For a surviving child to qualify for VA DIC, he or she must meet all of the following conditions:

  • The child cannot be included on the surviving spouse’s DIC.
  • The surviving child must be unmarried.
  • The beneficiary must be younger than 18 years old or between the ages of 18 and 23 while also attending school

DIC Benefits Application

The actual VA DIC benefits application requires detailed information on many different topics. Before you begin the application, gather the records and supporting documentation for all of the following details:

  1. The veteran’s information: You will need personal identifying details for the veteran, including a Social Security Number and service number.
  2. Your personal details: You must include your own identifying and contact details, as well as explain your relationship to the veteran.
  3. The veteran’s service details: This includes dates of service and branch details.
  4. Marital details: This applies to both the veteran and you as the surviving spouse, for your marriage to each other as well as any other marriages for either of you.
  5. The veteran’s medical details: All medical records relevant to the veteran must be included, including VA medical centers used and treatments provided.

There are additional VA DIC application sections that might be pertinent to you if you are also claiming survivor’s pension, which include details about your income, assets and medical bills. Additionally, there are specific sections for a child claimant or a parent of a veteran to complete as appropriate.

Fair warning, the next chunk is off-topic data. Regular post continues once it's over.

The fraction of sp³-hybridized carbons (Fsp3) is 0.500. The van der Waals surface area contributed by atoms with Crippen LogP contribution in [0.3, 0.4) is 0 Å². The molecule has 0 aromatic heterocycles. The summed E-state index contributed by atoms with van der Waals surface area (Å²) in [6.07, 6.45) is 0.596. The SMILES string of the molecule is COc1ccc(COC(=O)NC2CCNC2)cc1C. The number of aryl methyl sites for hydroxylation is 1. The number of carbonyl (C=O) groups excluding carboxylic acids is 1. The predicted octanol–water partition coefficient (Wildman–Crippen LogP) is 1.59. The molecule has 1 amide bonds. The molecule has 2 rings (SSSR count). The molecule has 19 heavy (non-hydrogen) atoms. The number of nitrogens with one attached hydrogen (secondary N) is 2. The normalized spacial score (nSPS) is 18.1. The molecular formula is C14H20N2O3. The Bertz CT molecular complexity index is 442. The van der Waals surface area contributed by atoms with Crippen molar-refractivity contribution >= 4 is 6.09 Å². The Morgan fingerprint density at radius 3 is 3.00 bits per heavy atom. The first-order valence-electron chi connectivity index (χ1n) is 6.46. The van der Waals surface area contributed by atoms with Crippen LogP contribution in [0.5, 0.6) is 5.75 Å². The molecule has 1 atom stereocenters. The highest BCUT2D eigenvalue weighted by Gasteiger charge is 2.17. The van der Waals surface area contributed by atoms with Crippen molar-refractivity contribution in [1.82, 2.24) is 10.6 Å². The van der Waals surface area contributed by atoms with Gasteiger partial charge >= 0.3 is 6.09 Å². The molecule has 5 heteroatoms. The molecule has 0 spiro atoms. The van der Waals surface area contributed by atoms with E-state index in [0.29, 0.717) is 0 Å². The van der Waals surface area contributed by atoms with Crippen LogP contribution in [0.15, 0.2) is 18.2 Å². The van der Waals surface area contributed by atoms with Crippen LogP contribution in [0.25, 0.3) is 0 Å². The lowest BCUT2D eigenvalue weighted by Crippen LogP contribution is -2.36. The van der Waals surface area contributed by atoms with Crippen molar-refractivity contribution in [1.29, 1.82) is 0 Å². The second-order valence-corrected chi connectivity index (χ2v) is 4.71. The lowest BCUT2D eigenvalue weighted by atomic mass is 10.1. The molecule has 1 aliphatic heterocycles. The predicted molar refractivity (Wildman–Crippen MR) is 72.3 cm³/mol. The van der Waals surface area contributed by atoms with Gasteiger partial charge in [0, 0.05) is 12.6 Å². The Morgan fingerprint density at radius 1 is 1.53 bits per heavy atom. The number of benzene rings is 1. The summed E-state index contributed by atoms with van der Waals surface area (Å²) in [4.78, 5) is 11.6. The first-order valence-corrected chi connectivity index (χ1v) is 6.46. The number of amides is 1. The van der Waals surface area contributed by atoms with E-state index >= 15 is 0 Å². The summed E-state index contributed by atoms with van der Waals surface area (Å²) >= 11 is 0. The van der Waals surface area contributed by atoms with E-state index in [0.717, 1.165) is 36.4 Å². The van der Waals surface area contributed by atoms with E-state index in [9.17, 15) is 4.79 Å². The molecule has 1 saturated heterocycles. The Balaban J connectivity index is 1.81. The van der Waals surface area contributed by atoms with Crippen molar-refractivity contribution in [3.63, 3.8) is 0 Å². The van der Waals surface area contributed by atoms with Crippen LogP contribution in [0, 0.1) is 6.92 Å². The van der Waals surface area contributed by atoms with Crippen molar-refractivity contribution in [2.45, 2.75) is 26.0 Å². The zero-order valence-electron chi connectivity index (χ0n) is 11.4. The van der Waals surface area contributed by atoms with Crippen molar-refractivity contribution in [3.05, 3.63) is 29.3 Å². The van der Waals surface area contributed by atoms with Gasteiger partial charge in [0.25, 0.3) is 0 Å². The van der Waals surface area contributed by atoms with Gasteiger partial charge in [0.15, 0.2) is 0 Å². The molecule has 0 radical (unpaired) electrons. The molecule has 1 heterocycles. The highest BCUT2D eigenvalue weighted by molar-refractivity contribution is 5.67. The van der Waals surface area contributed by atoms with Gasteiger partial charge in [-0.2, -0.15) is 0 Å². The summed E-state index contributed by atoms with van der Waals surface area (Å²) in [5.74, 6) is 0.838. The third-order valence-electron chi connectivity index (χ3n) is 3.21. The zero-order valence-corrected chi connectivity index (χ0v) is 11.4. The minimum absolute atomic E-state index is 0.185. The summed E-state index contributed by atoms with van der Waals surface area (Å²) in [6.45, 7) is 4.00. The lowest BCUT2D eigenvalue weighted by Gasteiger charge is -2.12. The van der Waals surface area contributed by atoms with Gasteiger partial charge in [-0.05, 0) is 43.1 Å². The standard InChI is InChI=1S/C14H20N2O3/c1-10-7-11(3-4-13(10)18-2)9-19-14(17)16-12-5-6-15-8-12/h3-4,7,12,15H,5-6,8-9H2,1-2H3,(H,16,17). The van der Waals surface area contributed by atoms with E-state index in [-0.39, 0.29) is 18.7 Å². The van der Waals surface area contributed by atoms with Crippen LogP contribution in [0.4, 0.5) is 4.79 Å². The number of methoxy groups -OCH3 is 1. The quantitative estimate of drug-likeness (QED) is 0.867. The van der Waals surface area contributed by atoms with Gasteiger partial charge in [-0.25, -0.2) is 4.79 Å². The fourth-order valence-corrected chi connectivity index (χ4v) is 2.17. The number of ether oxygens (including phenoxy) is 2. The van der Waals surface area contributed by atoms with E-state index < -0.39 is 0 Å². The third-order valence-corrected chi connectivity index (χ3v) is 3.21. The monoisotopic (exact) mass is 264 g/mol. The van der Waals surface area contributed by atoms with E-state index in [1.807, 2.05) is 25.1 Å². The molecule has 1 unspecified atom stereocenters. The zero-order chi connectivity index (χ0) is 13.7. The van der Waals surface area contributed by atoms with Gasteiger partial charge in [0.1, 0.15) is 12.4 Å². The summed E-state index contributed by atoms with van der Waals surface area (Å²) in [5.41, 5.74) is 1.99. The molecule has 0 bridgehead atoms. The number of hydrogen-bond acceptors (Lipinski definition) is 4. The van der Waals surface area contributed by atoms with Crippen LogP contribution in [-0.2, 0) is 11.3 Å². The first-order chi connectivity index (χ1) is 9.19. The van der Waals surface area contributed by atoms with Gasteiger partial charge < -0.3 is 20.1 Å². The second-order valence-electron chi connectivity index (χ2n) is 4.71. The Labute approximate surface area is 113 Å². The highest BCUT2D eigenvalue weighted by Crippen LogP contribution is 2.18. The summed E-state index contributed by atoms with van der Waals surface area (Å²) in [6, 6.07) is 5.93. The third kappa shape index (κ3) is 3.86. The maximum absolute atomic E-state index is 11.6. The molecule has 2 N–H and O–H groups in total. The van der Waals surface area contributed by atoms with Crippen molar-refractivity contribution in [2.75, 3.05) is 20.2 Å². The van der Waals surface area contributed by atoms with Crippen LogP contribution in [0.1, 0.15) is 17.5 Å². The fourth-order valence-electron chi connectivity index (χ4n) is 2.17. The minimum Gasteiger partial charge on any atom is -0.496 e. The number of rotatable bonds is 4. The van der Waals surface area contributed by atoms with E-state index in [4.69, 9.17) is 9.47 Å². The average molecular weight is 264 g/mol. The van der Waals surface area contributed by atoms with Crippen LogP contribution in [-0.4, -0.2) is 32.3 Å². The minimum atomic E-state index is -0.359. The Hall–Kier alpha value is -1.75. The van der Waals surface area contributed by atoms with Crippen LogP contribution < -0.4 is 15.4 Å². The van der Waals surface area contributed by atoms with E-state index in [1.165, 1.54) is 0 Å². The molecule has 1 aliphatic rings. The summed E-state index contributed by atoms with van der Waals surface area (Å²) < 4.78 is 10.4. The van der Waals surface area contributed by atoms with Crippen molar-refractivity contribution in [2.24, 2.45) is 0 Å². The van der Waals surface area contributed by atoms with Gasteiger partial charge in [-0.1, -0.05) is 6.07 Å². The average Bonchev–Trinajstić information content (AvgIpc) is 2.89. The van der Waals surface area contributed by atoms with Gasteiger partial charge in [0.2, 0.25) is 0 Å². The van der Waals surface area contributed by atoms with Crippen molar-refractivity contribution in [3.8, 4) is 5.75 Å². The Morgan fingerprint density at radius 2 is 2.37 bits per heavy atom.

How to Make a VA DIC Claim

To claim VA DIC, you will need to supply ample detailed information proving the claim you are making. If the death happened while in service, a Military Casualty Assistance Officer will help you in completing VA Form 21P-534a “Application for Dependency and Indemnity Compensation, Death Pension and/or Accrued Benefits by a Surviving Spouse or Child” and mailing it to the Philadelphia regional office.

Claiming VA DIC can be done by a surviving spouse or child(ren), or by a surviving parent using VA Form 21P-534EZ “Application for DIC, Death Pension, and/or Accrued Benefits”. The VA strongly suggests that you work with an accredited representative or claims agent for assistance with completing the claims. You can find an accredited attorney, claims agent or Veterans Service Organizations (VSO) Representative online in the VA website database.

Any professionals listed in that database are accredited, which means those organizations and individuals have permission from the VA to represent veterans before the department in their claims for VA benefits. These individuals and organizations have received specialized training for understanding VA benefits law and procedures, which helps to ensure that all veterans and their family members receive quality representation. If you have any questions about certain accredited individuals or even about attorneys’ fees, you can contact the VA by email at:

You can also submit a DIC claim in person at a VA regional office, which you can locate on the VA website. Make sure you bring all supporting documentation with you to the office, although the VA can also help you in trying to locate required records.

Related Article: Eligibility for VA Disability Compensation